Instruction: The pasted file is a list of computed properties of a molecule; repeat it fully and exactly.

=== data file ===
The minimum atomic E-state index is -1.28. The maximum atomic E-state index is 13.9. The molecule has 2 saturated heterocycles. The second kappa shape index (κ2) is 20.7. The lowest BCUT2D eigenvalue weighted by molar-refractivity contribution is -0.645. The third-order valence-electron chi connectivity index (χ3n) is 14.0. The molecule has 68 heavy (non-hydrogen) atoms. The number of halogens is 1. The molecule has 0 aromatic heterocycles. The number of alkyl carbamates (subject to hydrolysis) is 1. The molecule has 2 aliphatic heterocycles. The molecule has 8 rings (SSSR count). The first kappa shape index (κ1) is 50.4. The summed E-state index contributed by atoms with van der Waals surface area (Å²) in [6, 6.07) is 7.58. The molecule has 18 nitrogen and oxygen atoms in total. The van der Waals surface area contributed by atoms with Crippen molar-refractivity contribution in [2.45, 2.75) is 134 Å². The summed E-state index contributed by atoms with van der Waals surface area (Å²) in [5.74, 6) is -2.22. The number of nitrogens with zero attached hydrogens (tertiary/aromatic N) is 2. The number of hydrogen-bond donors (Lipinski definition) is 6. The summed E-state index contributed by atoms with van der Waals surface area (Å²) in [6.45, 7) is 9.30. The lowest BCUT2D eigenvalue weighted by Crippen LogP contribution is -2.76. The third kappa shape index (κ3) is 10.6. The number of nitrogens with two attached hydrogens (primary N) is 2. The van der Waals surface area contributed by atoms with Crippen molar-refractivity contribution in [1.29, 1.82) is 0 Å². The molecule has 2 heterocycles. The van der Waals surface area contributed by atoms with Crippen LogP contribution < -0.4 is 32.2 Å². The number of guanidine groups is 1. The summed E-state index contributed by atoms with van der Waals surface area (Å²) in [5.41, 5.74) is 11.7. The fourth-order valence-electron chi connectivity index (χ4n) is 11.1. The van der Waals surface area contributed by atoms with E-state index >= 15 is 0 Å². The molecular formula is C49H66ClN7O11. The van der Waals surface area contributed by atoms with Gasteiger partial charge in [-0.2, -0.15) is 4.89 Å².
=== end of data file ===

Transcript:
The minimum atomic E-state index is -1.28. The maximum atomic E-state index is 13.9. The molecule has 2 saturated heterocycles. The second kappa shape index (κ2) is 20.7. The lowest BCUT2D eigenvalue weighted by molar-refractivity contribution is -0.645. The third-order valence-electron chi connectivity index (χ3n) is 14.0. The molecule has 68 heavy (non-hydrogen) atoms. The number of halogens is 1. The molecule has 0 aromatic heterocycles. The number of alkyl carbamates (subject to hydrolysis) is 1. The molecule has 2 aliphatic heterocycles. The molecule has 8 rings (SSSR count). The first kappa shape index (κ1) is 50.4. The summed E-state index contributed by atoms with van der Waals surface area (Å²) in [6, 6.07) is 7.58. The molecule has 18 nitrogen and oxygen atoms in total. The van der Waals surface area contributed by atoms with Crippen molar-refractivity contribution in [2.45, 2.75) is 134 Å². The summed E-state index contributed by atoms with van der Waals surface area (Å²) in [5.74, 6) is -2.22. The number of nitrogens with zero attached hydrogens (tertiary/aromatic N) is 2. The number of hydrogen-bond donors (Lipinski definition) is 6. The summed E-state index contributed by atoms with van der Waals surface area (Å²) in [6.45, 7) is 9.30. The lowest BCUT2D eigenvalue weighted by Crippen LogP contribution is -2.76. The third kappa shape index (κ3) is 10.6. The number of nitrogens with two attached hydrogens (primary N) is 2. The van der Waals surface area contributed by atoms with Crippen molar-refractivity contribution in [1.29, 1.82) is 0 Å². The molecule has 2 heterocycles. The van der Waals surface area contributed by atoms with Crippen LogP contribution < -0.4 is 32.2 Å². The number of guanidine groups is 1. The summed E-state index contributed by atoms with van der Waals surface area (Å²) in [5.41, 5.74) is 11.7. The fourth-order valence-electron chi connectivity index (χ4n) is 11.1. The van der Waals surface area contributed by atoms with E-state index >= 15 is 0 Å². The molecular formula is C49H66ClN7O11. The van der Waals surface area contributed by atoms with Gasteiger partial charge in [-0.2, -0.15) is 4.89 Å².